Nielsen: Cord Cutting is on the Rise, But Traditional TV is Still Holding Strong
Media pundits love to discuss whether cord cutting – that is forgoing a traditional cable TV subscription in favor of going streaming-only – is a real trend or not. Chances are, that discussion will stay with us for a while, but the latest data from Nielsen now shows that there can be little doubt that traditional TV is now coming under real pressure from the plenitude of video streaming options available today. Americans now watch more video content than ever before, but more and more, this video is coming from the Internet and not through a traditional cable subscription.
That's not to say that traditional TV is dead, though. The average American still watches an astonishing four hours and 39 minutes of TV every day. Over 90% of U.S. households currently pay for a cable subscription.
Unsurprisingly, those households that don't subscribe to cable and just use over-the-air TV and/or online streaming watch just about half of that. Overall, these households only make up about 4.5% of all U.S. households, though their number has grown 22% since last year. The stronger trend here actually seems to be towards using the right means to access video at the right time. Sometimes that's traditional TV (sports events, award shows, news etc.), and sometimes that's watching a show on Hulu on a laptop.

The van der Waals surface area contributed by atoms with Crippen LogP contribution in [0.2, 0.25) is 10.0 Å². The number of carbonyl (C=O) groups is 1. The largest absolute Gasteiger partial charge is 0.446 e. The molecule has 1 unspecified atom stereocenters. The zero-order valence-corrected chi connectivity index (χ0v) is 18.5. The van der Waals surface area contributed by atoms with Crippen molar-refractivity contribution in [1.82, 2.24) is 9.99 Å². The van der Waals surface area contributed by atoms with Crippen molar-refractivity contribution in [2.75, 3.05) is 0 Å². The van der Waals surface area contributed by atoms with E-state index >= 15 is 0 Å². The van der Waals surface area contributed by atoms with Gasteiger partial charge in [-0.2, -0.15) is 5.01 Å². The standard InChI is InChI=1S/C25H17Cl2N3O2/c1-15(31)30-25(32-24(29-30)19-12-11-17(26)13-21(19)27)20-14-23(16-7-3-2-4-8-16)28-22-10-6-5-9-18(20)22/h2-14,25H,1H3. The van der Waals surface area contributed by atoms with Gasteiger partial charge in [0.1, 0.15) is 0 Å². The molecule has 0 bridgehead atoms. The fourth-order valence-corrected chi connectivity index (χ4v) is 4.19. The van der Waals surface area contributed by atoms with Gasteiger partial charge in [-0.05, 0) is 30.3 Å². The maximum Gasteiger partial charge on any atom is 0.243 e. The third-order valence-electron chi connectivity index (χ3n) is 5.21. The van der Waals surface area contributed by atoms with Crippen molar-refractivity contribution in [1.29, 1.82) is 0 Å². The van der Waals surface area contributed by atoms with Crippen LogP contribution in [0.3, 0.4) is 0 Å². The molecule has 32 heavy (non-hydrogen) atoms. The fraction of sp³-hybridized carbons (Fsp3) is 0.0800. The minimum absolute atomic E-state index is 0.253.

It's also worth noting that this doesn't mean these households that don't subscribe to cable or satellite TV don't necessarily just represent those who cut the cord by choice. Instead, this group is probably split between more affluent Internet users who have the know-how to go Internet-only and poorer households that had to make a choice between having Internet or cable at home.
What will definitely matter in the long run, though, is that younger Americans (12-34) now watch less TV per day than before. Teenagers in 2011 watched nine minutes fewer day than in 2010, for example, and young adults between 18 and 24 watch six fewer minutes per day. The only reason overall TV watching is up, according to the NYTimes' Brian Stelter, is because those over 65 are watching more TV "than ever before."
As these younger viewers grow up, traditional TV will likely never quite play the same role for today's teenagers and young adults as for their parents. Video content, after all, is video content, no matter whether you stream it to a tablet, a Boxee box or your phone. Indeed, watching live TV probably feels rather antiquated to many younger Internet users.
That's something the TV networks and traditional TV providers are still coming to grips with but that their customers now understand pretty clearly as the age of appointment TV is quickly drawing to an end.